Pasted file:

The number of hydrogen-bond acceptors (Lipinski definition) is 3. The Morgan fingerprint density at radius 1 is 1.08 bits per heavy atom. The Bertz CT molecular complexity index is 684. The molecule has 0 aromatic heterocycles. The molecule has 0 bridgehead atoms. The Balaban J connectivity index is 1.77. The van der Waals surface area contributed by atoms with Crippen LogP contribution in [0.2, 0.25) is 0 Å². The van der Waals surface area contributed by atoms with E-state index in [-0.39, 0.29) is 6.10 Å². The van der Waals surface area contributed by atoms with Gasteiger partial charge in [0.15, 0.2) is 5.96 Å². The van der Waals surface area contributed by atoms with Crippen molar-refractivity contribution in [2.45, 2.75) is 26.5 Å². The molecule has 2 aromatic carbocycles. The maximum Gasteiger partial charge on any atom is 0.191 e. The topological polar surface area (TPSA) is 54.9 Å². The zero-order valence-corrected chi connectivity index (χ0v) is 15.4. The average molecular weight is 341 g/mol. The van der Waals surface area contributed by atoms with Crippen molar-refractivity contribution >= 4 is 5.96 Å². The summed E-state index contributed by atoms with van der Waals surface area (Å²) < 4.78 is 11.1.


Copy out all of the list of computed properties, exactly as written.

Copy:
The number of hydrogen-bond acceptors (Lipinski definition) is 3. The Morgan fingerprint density at radius 1 is 1.08 bits per heavy atom. The Bertz CT molecular complexity index is 684. The molecule has 0 aromatic heterocycles. The molecule has 0 bridgehead atoms. The Balaban J connectivity index is 1.77. The van der Waals surface area contributed by atoms with Crippen LogP contribution in [0.2, 0.25) is 0 Å². The van der Waals surface area contributed by atoms with E-state index in [-0.39, 0.29) is 6.10 Å². The van der Waals surface area contributed by atoms with Gasteiger partial charge in [0.15, 0.2) is 5.96 Å². The van der Waals surface area contributed by atoms with Crippen molar-refractivity contribution in [2.45, 2.75) is 26.5 Å². The molecule has 2 aromatic carbocycles. The maximum Gasteiger partial charge on any atom is 0.191 e. The topological polar surface area (TPSA) is 54.9 Å². The zero-order valence-corrected chi connectivity index (χ0v) is 15.4. The average molecular weight is 341 g/mol. The van der Waals surface area contributed by atoms with Crippen molar-refractivity contribution >= 4 is 5.96 Å². The summed E-state index contributed by atoms with van der Waals surface area (Å²) < 4.78 is 11.1.